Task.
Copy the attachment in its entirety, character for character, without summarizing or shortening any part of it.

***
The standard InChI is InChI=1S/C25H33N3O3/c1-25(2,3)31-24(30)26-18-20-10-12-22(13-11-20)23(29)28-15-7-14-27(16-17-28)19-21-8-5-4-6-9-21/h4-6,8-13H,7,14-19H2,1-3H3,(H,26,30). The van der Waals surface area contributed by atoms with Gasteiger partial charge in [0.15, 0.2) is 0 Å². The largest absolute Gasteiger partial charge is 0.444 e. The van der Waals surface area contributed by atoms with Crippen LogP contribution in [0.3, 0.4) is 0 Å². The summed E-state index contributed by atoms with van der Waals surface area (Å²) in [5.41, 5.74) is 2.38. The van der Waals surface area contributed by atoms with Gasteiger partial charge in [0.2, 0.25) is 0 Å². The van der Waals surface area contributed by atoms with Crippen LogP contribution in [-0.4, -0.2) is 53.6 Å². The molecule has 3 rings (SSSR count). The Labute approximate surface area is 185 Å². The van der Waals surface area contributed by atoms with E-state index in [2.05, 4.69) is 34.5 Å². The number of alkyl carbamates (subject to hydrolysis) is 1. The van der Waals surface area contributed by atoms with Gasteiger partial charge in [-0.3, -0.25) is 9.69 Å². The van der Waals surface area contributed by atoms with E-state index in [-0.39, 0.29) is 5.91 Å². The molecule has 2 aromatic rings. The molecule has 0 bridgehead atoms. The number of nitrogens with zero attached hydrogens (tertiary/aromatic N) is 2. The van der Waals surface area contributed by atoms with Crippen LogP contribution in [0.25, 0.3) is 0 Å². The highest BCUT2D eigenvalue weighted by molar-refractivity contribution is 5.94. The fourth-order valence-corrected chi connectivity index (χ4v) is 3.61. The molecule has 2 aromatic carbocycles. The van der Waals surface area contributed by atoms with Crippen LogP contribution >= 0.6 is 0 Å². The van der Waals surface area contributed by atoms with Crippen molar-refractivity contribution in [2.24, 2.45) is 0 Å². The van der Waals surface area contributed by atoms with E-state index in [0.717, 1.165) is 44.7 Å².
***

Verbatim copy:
The standard InChI is InChI=1S/C25H33N3O3/c1-25(2,3)31-24(30)26-18-20-10-12-22(13-11-20)23(29)28-15-7-14-27(16-17-28)19-21-8-5-4-6-9-21/h4-6,8-13H,7,14-19H2,1-3H3,(H,26,30). The van der Waals surface area contributed by atoms with Gasteiger partial charge in [0.15, 0.2) is 0 Å². The largest absolute Gasteiger partial charge is 0.444 e. The van der Waals surface area contributed by atoms with Crippen LogP contribution in [0.3, 0.4) is 0 Å². The summed E-state index contributed by atoms with van der Waals surface area (Å²) in [5.41, 5.74) is 2.38. The van der Waals surface area contributed by atoms with Gasteiger partial charge in [0.2, 0.25) is 0 Å². The van der Waals surface area contributed by atoms with Crippen LogP contribution in [-0.4, -0.2) is 53.6 Å². The molecule has 3 rings (SSSR count). The Labute approximate surface area is 185 Å². The van der Waals surface area contributed by atoms with E-state index in [2.05, 4.69) is 34.5 Å². The number of alkyl carbamates (subject to hydrolysis) is 1. The van der Waals surface area contributed by atoms with Gasteiger partial charge in [-0.3, -0.25) is 9.69 Å². The van der Waals surface area contributed by atoms with E-state index in [-0.39, 0.29) is 5.91 Å². The molecule has 2 aromatic rings. The molecule has 0 bridgehead atoms. The number of nitrogens with zero attached hydrogens (tertiary/aromatic N) is 2. The van der Waals surface area contributed by atoms with Crippen LogP contribution in [0.25, 0.3) is 0 Å². The highest BCUT2D eigenvalue weighted by molar-refractivity contribution is 5.94. The fourth-order valence-corrected chi connectivity index (χ4v) is 3.61. The molecule has 2 aromatic carbocycles. The van der Waals surface area contributed by atoms with Crippen LogP contribution >= 0.6 is 0 Å². The van der Waals surface area contributed by atoms with Crippen molar-refractivity contribution in [2.24, 2.45) is 0 Å². The van der Waals surface area contributed by atoms with E-state index in [0.717, 1.165) is 44.7 Å².